OCEAN CITY — The city debuted the newly restored U.S. Life Saving Station 30 during First Night ceremonies Sunday. The building now serves as a museum, giving visitors a glimpse into what rescue tactics were like off the coast before the formation of the U.S. Coast Guard. 

The station, located at the intersection of Fourth Street and Atlantic Avenue, operated in Ocean City from 1885 to 1915 as part of the U.S. Life Saving Service, the predecessor to the Coast Guard.

The effort to acquire and restore the building took years, according to John Loeper, one of the people who helped restore it. The life-saving station features several artifacts that recreate the life and work of federal employees who worked there and and went out to sea to help people stranded by shipwrecks.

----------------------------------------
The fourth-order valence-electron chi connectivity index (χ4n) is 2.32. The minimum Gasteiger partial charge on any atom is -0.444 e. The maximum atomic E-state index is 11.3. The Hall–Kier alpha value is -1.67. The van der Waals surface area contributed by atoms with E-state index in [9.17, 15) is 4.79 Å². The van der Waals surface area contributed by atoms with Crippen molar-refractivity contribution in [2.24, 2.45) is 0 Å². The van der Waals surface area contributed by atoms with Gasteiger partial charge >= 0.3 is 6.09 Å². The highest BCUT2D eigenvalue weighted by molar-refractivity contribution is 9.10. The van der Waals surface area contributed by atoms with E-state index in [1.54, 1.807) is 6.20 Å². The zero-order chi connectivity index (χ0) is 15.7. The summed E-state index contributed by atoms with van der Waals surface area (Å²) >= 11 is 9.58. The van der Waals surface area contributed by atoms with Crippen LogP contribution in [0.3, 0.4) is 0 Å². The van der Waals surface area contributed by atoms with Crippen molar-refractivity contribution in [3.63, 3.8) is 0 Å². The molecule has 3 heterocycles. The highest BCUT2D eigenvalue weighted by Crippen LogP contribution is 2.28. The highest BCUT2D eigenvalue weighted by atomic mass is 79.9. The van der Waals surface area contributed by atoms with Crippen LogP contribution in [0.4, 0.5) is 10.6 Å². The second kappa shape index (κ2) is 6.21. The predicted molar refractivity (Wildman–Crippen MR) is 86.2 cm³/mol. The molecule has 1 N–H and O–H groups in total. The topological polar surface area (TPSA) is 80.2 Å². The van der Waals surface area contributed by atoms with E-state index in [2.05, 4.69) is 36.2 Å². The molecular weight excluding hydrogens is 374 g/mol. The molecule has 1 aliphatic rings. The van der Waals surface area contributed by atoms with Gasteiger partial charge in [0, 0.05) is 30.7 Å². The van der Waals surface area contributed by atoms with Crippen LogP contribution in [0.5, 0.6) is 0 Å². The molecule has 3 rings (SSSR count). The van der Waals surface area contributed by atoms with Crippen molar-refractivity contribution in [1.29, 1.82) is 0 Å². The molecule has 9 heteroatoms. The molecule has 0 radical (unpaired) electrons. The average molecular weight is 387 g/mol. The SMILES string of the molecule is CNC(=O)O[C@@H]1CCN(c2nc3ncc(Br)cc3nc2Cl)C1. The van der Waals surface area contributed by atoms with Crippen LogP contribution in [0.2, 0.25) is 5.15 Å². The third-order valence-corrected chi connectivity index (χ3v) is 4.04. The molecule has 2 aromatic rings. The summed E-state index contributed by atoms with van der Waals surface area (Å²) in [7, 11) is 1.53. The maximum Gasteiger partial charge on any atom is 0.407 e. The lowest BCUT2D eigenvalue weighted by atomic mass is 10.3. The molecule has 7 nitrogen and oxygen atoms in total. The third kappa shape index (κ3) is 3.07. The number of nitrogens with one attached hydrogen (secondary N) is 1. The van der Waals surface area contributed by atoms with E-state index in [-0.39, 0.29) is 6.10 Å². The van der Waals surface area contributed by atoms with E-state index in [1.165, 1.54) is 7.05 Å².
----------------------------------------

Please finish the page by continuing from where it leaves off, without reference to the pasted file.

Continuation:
"I didn't have gray hair when we started this project. It's been a long haul," Loeper joked. "But it's something now that the city can be proud of."

There were once 42 lifesaving stations up and down the coast of New Jersey. But bad weather, coupled with abandonment of the buildings, has whittled that number down to nine or 10, he said. 

One of the remaining stations is next to the Hereford Inlet Lighthouse in North Wildwood. 

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